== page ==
week 6/cloning/alice nakata

I have recently finished reading a book titled Angel Maker (by Stefan Brijs) which is based on religion vs cloning. I don’t plan to talk about the aspect of religion in this blog, for it might take for ever for me to finish writing about that topic. I would like to state some cloning facts and my viewpoint on the scientific method, especially of human cloning.

The Human Genome Project states there are 3 different types of cloning: copying genes and other pieces of chromosomes to generate enough identical material, splitting a developing embryo soon after fertilization of the egg by a sperm to give rise to two or more embryos, and as in the production of Dolly, using somatic cell nuclear transfer in which scientists transferred genetic material from the nucleus of an adult animal’s udder cell to an egg whose nucleus, and thus its genetic material, had been removed (http://inventors.about.com/library/inventors/blcloning.htm). These procedures are not impossible to perform… But many ethical issues are stopping scientists from carrying out the procedure.

In Angel Maker, there is a doctor who succeeds to clone himself. Cloning humans, in reality, in a very controversial topic. In August of 1997, President Clinton proposed legislation to ban the cloning of humans for at least 5 years. The following month, thousands of biologists and physicians signed a voluntary five-year moratorium on human cloning in the United States, because of the issues (http://atheism.about.com/library/chronologies/blchron_sci_cloning.htm).

And here are just some of the issues concerning human cloning:

Does an embryo, at whatever stage of its existence, have the same rights as human beings? If a clone is created from an existing person, who is the parent? Will cloned children face any social repercussions? Is it ethically right to harvest organs from clones?

And here are my viewpoints on them:

As a cloned embryo, I think s/he would be able to have all human rights. After all, it has the same genetic material as another human being, thus making the clone no less than human. I understand that these embryos are not conceived naturally, but I see the fact that they are made up human genes and material to be a heavier factor than abnormal conceiving procedures.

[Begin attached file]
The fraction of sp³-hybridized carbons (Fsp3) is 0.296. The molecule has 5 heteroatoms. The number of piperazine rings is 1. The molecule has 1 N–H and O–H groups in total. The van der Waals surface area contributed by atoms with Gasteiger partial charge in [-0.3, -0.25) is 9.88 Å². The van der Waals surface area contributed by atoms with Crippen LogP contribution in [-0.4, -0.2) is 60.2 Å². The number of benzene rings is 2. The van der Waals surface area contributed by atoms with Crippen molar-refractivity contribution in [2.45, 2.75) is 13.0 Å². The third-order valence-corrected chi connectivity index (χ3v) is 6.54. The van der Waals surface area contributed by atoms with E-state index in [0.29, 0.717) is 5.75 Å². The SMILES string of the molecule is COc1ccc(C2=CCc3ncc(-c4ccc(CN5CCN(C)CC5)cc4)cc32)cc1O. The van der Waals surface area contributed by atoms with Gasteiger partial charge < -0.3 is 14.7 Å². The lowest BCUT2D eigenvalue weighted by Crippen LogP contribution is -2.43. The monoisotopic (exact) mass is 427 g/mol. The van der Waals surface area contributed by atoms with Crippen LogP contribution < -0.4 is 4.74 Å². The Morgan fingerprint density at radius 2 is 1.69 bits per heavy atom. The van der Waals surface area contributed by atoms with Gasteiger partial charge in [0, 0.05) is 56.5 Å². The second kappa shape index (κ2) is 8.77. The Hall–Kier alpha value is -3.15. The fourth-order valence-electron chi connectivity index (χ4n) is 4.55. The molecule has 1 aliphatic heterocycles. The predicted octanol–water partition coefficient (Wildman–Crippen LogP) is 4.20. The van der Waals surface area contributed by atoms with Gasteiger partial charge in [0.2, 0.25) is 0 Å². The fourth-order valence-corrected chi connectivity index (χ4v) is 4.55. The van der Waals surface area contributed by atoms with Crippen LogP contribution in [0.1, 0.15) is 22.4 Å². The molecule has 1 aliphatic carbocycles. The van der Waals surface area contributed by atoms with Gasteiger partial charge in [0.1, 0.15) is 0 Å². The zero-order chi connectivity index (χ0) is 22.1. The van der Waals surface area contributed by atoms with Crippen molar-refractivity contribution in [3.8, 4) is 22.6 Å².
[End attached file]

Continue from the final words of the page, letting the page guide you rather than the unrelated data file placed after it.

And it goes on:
If a clone is from an existing person, the clone-donor should be the parent. In most cases, I believe the clone-donor is the one requesting to be cloned. Therefore, s/he would have to have full responsibility of the newborn clone. Taking care of a baby who is actually you… Awkward.

Will cloned children face any social repercussions? I can’t help but to think of all the bullying that would go on in the child’s life. Many might be teased by the fact that they are not original, their parents made them, and that their parents are what they’re going to turn out like. They might even get comments as “you’re not human.”

Harvesting organs from clones, however, is not too bad of an idea to me. But I would like to change this up a bit. I think if we are able to clone just the organs, it would be much more accepting than to clone a human and to take the clone’s organs away. Then many lives can be saved with no donor wait lists and with no bad reactions (if you are able to clone the organs from your own body).

Overall, I think cloning humans is a bad idea. There is too many problems that would come along with it. Cloning itself is not a bad idea though. As I said before, if we are able to clone organs, it would be used for the better. And if we can clone endangered species of plants and animals, that would be great too. But not humans. There would never be an ethically correct answer to be able to clone humans.

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